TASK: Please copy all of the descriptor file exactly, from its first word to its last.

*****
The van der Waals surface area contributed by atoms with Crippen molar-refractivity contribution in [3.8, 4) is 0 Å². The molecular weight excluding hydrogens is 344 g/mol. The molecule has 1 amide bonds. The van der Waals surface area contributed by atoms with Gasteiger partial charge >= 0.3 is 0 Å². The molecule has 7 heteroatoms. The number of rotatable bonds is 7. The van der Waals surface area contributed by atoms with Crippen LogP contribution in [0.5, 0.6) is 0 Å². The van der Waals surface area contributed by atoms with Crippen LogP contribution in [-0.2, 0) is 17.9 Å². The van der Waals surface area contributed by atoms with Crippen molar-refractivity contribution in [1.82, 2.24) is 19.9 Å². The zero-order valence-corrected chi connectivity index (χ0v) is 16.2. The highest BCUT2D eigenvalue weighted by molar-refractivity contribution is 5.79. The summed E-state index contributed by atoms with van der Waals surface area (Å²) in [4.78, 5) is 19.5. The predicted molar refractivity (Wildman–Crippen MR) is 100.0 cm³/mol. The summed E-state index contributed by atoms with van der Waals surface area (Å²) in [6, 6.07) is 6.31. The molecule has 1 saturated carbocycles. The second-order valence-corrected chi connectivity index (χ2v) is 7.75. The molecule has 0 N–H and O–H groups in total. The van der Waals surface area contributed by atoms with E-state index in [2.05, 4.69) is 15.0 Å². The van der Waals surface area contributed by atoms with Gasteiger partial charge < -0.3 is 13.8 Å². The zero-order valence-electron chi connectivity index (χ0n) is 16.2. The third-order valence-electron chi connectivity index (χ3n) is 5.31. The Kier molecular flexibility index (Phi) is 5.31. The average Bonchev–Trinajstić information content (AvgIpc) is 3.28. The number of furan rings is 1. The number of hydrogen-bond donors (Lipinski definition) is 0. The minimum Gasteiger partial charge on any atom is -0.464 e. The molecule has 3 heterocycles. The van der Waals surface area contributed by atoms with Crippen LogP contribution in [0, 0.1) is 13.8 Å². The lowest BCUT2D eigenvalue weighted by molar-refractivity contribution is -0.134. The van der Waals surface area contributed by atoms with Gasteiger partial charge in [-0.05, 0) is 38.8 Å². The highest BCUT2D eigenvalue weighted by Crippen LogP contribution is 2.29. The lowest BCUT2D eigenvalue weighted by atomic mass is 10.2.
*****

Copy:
The van der Waals surface area contributed by atoms with Crippen molar-refractivity contribution in [3.8, 4) is 0 Å². The molecular weight excluding hydrogens is 344 g/mol. The molecule has 1 amide bonds. The van der Waals surface area contributed by atoms with Gasteiger partial charge >= 0.3 is 0 Å². The molecule has 7 heteroatoms. The number of rotatable bonds is 7. The van der Waals surface area contributed by atoms with Crippen LogP contribution in [0.5, 0.6) is 0 Å². The van der Waals surface area contributed by atoms with Crippen LogP contribution in [-0.2, 0) is 17.9 Å². The van der Waals surface area contributed by atoms with Crippen molar-refractivity contribution in [1.82, 2.24) is 19.9 Å². The zero-order valence-corrected chi connectivity index (χ0v) is 16.2. The highest BCUT2D eigenvalue weighted by molar-refractivity contribution is 5.79. The summed E-state index contributed by atoms with van der Waals surface area (Å²) in [4.78, 5) is 19.5. The predicted molar refractivity (Wildman–Crippen MR) is 100.0 cm³/mol. The summed E-state index contributed by atoms with van der Waals surface area (Å²) in [6, 6.07) is 6.31. The molecule has 1 saturated carbocycles. The second-order valence-corrected chi connectivity index (χ2v) is 7.75. The molecule has 0 N–H and O–H groups in total. The van der Waals surface area contributed by atoms with E-state index in [2.05, 4.69) is 15.0 Å². The van der Waals surface area contributed by atoms with Gasteiger partial charge < -0.3 is 13.8 Å². The zero-order valence-electron chi connectivity index (χ0n) is 16.2. The third-order valence-electron chi connectivity index (χ3n) is 5.31. The Kier molecular flexibility index (Phi) is 5.31. The average Bonchev–Trinajstić information content (AvgIpc) is 3.28. The number of furan rings is 1. The number of hydrogen-bond donors (Lipinski definition) is 0. The minimum Gasteiger partial charge on any atom is -0.464 e. The molecule has 3 heterocycles. The van der Waals surface area contributed by atoms with Crippen LogP contribution in [0, 0.1) is 13.8 Å². The lowest BCUT2D eigenvalue weighted by molar-refractivity contribution is -0.134. The van der Waals surface area contributed by atoms with Gasteiger partial charge in [-0.05, 0) is 38.8 Å². The highest BCUT2D eigenvalue weighted by Crippen LogP contribution is 2.29. The lowest BCUT2D eigenvalue weighted by atomic mass is 10.2.